Thursday, 28 February 2013

Are diseased and abandoned animals being used in feed?

(Illustration only)
Laboratory also checking hamburger 'beef'
VIGO The nature conservation unit of the Guardia Civil, Seprona, is investigating the possibility that the remains of sick and abandoned animals are being used to make compound feed at a meat processing plant in Galicia, according to information released earlier this month. The investigation, which began in May 2010, arises from a number of complaints among which is from an animal rescue centre at Cambras, against several transport companies that are now under investigation as well. The feed has apparently been distributed among several dozens of pet and cattle feed manufacturers, including some outside Spain. The dangers inherent in including sick animals in the mix is best illustrated by the mad cow disease saga of just a few years ago, all over Europe.>>>
In May 2010, Seprona discovered two warehouses being used to store clandestine dead animals in the village of As Neves, Pontevedra, one of which contained fifteen tons of bodies. Similar places elsewhere in Galicia had been found previously, though in less alarming quantities.

A laboratory in Vigo is presently tracing DNA of dogs and sheep in feed all over the country, received from numerous health authorities that suspect the inclusion of the dangerous processed feed, thanks to reports about the transport companies above. Results are expected next week.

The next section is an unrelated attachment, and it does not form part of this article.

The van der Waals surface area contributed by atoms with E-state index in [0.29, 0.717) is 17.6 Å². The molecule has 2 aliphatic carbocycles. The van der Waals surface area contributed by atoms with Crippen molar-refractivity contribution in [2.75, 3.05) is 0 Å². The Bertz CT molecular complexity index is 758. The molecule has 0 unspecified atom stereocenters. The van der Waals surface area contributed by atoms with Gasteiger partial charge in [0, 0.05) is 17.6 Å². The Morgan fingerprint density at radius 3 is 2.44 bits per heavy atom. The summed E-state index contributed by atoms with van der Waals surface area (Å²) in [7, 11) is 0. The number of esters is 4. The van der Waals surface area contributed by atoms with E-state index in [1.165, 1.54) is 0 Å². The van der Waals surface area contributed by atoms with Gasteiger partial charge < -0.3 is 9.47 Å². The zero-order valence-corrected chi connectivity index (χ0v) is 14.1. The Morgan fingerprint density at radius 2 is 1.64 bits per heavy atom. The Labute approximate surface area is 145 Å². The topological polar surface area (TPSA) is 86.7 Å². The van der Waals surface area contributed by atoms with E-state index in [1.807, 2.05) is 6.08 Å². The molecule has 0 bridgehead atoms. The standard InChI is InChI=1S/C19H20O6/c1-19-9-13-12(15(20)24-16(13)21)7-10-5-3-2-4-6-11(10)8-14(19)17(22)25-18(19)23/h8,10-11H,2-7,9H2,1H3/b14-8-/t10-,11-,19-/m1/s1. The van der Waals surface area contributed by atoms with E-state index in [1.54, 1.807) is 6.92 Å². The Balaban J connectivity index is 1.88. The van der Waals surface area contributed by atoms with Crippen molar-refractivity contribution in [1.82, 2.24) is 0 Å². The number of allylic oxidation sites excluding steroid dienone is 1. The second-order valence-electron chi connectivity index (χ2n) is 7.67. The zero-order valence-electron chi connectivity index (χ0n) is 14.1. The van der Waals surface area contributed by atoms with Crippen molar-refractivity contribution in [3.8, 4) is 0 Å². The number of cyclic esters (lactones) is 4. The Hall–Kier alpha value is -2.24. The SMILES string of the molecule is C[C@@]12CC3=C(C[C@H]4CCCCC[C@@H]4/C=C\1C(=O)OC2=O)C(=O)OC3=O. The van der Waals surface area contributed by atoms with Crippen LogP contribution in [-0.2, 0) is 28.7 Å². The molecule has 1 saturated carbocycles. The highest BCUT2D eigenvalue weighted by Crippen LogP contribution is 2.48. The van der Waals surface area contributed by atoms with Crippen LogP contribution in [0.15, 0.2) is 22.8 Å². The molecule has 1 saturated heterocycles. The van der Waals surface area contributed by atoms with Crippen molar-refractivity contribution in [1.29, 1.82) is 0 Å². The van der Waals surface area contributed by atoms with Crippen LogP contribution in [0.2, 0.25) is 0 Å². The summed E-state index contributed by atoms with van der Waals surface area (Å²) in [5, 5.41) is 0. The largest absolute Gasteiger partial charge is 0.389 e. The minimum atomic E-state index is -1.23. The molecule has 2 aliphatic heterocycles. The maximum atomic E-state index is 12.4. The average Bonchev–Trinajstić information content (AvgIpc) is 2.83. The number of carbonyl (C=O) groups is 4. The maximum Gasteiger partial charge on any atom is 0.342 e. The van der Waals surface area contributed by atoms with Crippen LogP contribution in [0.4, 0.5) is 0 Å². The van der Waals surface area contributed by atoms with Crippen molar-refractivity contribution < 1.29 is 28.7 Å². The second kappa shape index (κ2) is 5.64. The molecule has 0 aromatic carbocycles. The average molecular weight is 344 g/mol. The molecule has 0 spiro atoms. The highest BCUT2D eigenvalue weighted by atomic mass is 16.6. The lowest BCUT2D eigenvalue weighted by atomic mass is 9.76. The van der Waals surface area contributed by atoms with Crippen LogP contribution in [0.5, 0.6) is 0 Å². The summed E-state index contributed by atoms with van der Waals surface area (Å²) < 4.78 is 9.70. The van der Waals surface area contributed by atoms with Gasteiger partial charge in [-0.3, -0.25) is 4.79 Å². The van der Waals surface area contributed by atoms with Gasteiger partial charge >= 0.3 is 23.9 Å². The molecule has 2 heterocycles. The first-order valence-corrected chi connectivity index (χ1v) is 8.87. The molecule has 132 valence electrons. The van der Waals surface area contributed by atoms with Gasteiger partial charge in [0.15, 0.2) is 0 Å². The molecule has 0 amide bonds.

The laboratory, Anfaco-Cecopesca is the only one in the entire country accredited to identify animal species through DNA sequencing. It has also recently received a rush of tests on hamburgers. Most of these, however, have been 'correct', though there are some 'in process'. It is possible that this is the lab that has discovered horse meat in processed 'beef', though this is subject to confirmation from reluctant health authorities.

Regarding the use of abandoned and sick animals, as well as some that come from zoos, for processing into pellet feeds, the head of the molecular biology unit at Anfaco, Montse Espiñeira, warns that it would put the 'whole food chain' at risk.

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